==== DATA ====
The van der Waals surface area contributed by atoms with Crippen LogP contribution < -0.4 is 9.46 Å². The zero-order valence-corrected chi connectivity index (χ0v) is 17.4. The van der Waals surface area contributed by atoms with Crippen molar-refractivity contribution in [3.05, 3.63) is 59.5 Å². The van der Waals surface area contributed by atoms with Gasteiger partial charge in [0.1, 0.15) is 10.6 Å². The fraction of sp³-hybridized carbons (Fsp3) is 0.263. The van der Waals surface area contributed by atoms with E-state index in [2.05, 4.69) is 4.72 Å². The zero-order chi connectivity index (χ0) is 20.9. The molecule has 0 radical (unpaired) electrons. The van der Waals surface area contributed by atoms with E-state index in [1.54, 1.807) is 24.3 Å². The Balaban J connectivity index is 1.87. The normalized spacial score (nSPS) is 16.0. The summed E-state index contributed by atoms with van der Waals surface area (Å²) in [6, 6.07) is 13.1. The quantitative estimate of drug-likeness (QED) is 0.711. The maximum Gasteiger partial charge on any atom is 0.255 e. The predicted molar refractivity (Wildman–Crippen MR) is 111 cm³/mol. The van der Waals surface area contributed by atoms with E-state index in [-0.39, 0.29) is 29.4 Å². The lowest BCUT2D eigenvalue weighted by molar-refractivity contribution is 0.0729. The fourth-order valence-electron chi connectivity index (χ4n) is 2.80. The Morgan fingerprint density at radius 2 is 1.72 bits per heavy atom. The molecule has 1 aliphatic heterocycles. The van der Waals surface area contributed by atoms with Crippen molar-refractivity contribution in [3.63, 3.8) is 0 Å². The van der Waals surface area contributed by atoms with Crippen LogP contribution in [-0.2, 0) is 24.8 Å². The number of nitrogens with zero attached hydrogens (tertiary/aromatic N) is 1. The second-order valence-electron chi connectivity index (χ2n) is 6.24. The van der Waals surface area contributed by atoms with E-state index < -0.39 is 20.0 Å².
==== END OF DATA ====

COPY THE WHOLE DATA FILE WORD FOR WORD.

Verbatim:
The van der Waals surface area contributed by atoms with Crippen LogP contribution < -0.4 is 9.46 Å². The zero-order valence-corrected chi connectivity index (χ0v) is 17.4. The van der Waals surface area contributed by atoms with Crippen molar-refractivity contribution in [3.05, 3.63) is 59.5 Å². The van der Waals surface area contributed by atoms with Gasteiger partial charge in [0.1, 0.15) is 10.6 Å². The fraction of sp³-hybridized carbons (Fsp3) is 0.263. The van der Waals surface area contributed by atoms with E-state index in [2.05, 4.69) is 4.72 Å². The zero-order chi connectivity index (χ0) is 20.9. The molecule has 0 radical (unpaired) electrons. The van der Waals surface area contributed by atoms with E-state index in [1.54, 1.807) is 24.3 Å². The Balaban J connectivity index is 1.87. The normalized spacial score (nSPS) is 16.0. The summed E-state index contributed by atoms with van der Waals surface area (Å²) in [6, 6.07) is 13.1. The quantitative estimate of drug-likeness (QED) is 0.711. The maximum Gasteiger partial charge on any atom is 0.255 e. The predicted molar refractivity (Wildman–Crippen MR) is 111 cm³/mol. The van der Waals surface area contributed by atoms with E-state index in [-0.39, 0.29) is 29.4 Å². The lowest BCUT2D eigenvalue weighted by molar-refractivity contribution is 0.0729. The fourth-order valence-electron chi connectivity index (χ4n) is 2.80. The Morgan fingerprint density at radius 2 is 1.72 bits per heavy atom. The molecule has 1 aliphatic heterocycles. The van der Waals surface area contributed by atoms with Crippen molar-refractivity contribution in [3.63, 3.8) is 0 Å². The van der Waals surface area contributed by atoms with Crippen LogP contribution in [-0.2, 0) is 24.8 Å². The number of nitrogens with zero attached hydrogens (tertiary/aromatic N) is 1. The second-order valence-electron chi connectivity index (χ2n) is 6.24. The van der Waals surface area contributed by atoms with E-state index < -0.39 is 20.0 Å².